In the case where the primitive element may repeat, it is represented in two arrays. JSON null values are used to fill out both arrays so that the id and/or extension are aligned with the matching value in the first array, as demonstrated in this example:

 <code value="au"/>
 <code value="nz">
   <extension url="http://hl7.org/fhir/StructureDefinition/display">
     <valueString value="New Zealand a.k.a Kiwiland"/>
   </extension>
 </code>

is represented in JSON as:

 "code": [ "au", "nz" ],
 "_code": [
   null,
   {
     "extension" : [ {
        "url" : "http://hl7.org/fhir/StructureDefinition/display",
        "valueString" : "New Zealand a.k.a Kiwiland"
     }]
   }
  ]

Note: when one of the repeating elements has no value, it is represented in the first array using a null. When an element has a value but no extension/id, the second array will have a null at the position of that element. If the length of a JSON "element" array is different from the length of its JSON "_element" array, implementations SHALL infer null values in the suffix of the shorter array. If an array has only null elements, implementations SHOULD omit it entirely.

Implementation Note: The representation of primitive datatypes has been split into two parts like this in order to simplify the representation of simple primitive values without id or extensions. This does have the cost of making the representation of the id attribute and extensions more ungainly, but these are both rarely used with primitive datatypes.

Complex datatypes (types that contain named elements of other types) are represented using a JSON object that contains a property for each element in the datatype. Complex datatypes can have ids, which are converted to JSON properties, in the same manner as described for primitives. For example:

<Patient>
  <text>
    <status value="generated" />
    <div xmlns="http://www.w3.org/1999/xhtml"><p>...</p></div>
  </text>
  <name id="f2">
    <use value="official" />
    <given value="Karen" />
    <family id="a2" value="Van" />
  </name>
</Patient>

is represented in JSON as:

{
  "resourceType" : "Patient",
  "name" : [{
    "id" : "f2",
    "use" : "official" ,
    "given" : [ "Karen" ],
    "family" :  "Van",
    "_family" : {"id" : "a2"}
  }],
  "text" : {
    "status" : "generated" ,
    "div" : "<div xmlns=\"http://www.w3.org/1999/xhtml\"><p>...</p></div>"
  }
}

Things to note here are:

  • given is a repeating element, so it is serialized as an Array, whether or not it repeats in this instance
  • In the family part of name, the id is added represented in _family as described above, while the id on the name itself is represented as just another property
  • The order of JSON properties may differ from the order in the specification
  • The XHTML content in the div element which is in the Narrative element text is represented as an escaped string in the value property in JSON. The xhtml root element SHALL be a <div> in the xhtml namespace

A resource is a JSON object with a property resourceType which informs the parser which resource type this is:

{
  "resourceType" : "Patient",
  "text" : {
    "status" : "generated" ,
    "div" : "<div xmlns=\"http://www.w3.org/1999/xhtml\"><p>...</p></div>"
  }
  // etc...
}

Note that parsers cannot assume that the resourceType property will come first.

Implementation Note: This is a problem for several JSON -> Object serializers that assume that the resourceType property does come first, including Json.NET icon. However, some JSON generators do not give the authoring application control of the order of the property values, and so these implementations cannot interoperate with implementations that make assumptions about order. Given that JSON says that the property values are an unordered map of name/value pairs, this specification cannot require that properties come in any particular order, though implementers may choose to fix the property order if they are able (and the reference platforms provided with this specification do so).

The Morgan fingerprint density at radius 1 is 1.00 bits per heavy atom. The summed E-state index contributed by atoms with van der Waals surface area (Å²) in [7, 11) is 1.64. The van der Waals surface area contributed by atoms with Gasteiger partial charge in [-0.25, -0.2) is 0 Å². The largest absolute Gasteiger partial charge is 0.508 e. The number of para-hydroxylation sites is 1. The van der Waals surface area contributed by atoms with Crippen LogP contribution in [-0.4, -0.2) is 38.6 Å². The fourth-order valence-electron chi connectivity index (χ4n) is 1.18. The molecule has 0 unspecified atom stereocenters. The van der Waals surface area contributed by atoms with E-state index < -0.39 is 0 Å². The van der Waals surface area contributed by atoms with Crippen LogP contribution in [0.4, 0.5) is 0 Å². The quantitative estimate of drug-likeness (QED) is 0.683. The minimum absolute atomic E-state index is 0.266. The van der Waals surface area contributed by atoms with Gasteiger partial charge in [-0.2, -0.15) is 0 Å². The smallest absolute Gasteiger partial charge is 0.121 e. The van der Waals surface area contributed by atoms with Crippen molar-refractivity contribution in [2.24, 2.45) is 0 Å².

There is a sample file with many edge cases to help test JSON parsers.

Resources and/or Bundles may be digitally signed (see Bundle and Provenance).

This specification defines the following method for canonicalizing FHIR resources, when represented as JSON. The signed set of fragments SHALL be transformed such that:

  • No whitespace other than single spaces in property values and in the xhtml in the Narrative
  • Properties are ordered alphabetically within each object
  • Multiple fragments are concatenated with no intervening white-space in the order defined by the element with the Signature datatype

This canonicalization method is identified by the URI http://hl7.org/fhir/canonicalization/json. The following additional canonicalization URIs are also defined:

http://hl7.org/fhir/canonicalization/json#data The narrative (Resource.text) is omitted prior to signing (note the deletion is at Resource.text, not Resource.text.div)
http://hl7.org/fhir/canonicalization/json#static In addition to narrative (Resource.text), the Resource.meta element is removed. This makes the signature robust as the content is moved from server to server, or workflow and access tags are added or removed. Note that workflow and security tags may contain information important to the handling of the resource, so meta elements should be protected from tampering by other means if unsigned.
http://hl7.org/fhir/canonicalization/json#narrative This method only retains the Resource.id and Narrative elements
http://hl7.org/fhir/canonicalization/json#document The signs everything in a Bundle, except for the Bundle.id and Bundle.metadata on the root Bundle (allows for a document to be copied from server to server)

These canonicalization methods allow system the flexibility to sign the various portions of the resource that matter for the workflow the signature serves. These canonicalization algorithms do not work for enveloped signatures. This will be researched and addressed in a future release. This specification may define additional canonicalizations in the future, and other specifications might also define additional canonicalization methods.

Implementation Note: One consequence of signing the document is that URLs, identifiers and internal references are frozen and cannot be changed. This might be a desired feature, but it may also cripple interoperability between closed ecosystems where re-identification frequently occurs. For this reason, it is recommended that systems consider carefully the impact of any signature processes. The impact of signatures on Document bundles and their related processes is the most well understood use of digital signatures.